WEATHER BLOG: Watching Gulf for tropical development mid-next week

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The ridge of high pressure, giving us the hot and dry conditions, will be pushing westward into the desert southwest. Meanwhile, a piece of upper-level energy will get cut-off and drift southwestward into the Gulf of Mexico. This disturbance will get caught in the low-level flow and drift westward over the Gulf of Mexico. This will begin to move higher levels of moisture into our area, leading to an increase in rain chances Thursday, Friday, and through the weekend. With the eastern nose of the ridge nearby, however, temperatures will remain hot, with highs in the middle 90s through the end of next week.

TROPICAL DEVELOPMENT…The National Hurricane Center has highlighted this disturbance as having a low chance for tropical development within the next five days. We always have to watch these disturbances this time of year on the tail-end of old frontal boundaries as they meander across the water waters of the Gulf. The expanding atmospheric column can lead to a lowering of heights in the lower-levels of the atmosphere, causing the low pressure to work its way down to the surface. The process takes time, but it does indeed happen from time to time. Models at this time show, at the very least, a broad low pressure forming across the eastern Gulf by Thursday or Friday of next week. The upper-level pattern looks favorable for some sort of tropical development as the area will be between an upper-level low over south Texas and a trough of low pressure over the Caribbean, providing low wind shear across the area. If the system does somehow acquire tropical characteristics and becomes a tropical system, its named would be Barry.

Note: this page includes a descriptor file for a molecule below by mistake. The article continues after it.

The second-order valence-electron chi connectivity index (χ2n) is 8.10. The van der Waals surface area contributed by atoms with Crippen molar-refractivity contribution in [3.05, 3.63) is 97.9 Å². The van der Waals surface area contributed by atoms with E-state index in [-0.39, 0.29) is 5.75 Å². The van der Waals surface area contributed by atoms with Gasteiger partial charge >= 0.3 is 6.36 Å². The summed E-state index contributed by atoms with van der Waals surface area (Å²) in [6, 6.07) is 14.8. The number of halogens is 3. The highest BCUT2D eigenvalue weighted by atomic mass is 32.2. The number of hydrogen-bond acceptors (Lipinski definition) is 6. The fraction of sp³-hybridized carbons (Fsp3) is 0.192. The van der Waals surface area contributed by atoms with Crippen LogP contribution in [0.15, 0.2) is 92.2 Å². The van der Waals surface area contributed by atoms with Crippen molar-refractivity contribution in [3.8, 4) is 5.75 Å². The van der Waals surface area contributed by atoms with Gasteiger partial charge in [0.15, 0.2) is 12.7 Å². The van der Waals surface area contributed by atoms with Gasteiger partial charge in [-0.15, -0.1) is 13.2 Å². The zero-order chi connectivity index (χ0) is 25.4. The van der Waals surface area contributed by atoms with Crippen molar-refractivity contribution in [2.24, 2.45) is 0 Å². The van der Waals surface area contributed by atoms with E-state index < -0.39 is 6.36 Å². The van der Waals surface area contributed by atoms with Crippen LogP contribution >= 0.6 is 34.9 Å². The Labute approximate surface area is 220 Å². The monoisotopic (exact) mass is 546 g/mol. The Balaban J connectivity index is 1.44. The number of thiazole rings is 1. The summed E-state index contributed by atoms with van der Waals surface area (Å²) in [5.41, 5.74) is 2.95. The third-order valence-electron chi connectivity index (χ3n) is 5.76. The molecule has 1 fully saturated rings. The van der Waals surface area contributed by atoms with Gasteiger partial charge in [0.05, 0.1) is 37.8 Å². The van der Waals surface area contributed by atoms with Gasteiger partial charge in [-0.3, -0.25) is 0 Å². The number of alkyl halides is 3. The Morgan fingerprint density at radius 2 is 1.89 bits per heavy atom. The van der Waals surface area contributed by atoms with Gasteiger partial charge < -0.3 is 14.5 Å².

This is still 5-7 days out, so it’s way too early to know if any development will occur or know for certain where anything tropical would track. As of now, it appears a passing trough may be just strong enough to tug anything that develops northward into Alabama or the Florida panhandle by next weekend. This would lead to a continuation of hot and dry conditions for Acadiana. It’s very difficult to be confident in that scenario this early on, however, as nothing as yet formed and the upper-level pattern configuration could change in the models through the next 5-7 days. This shouldn’t be anything of too much concern, but I’ll continue to monitor this through the week ahead.

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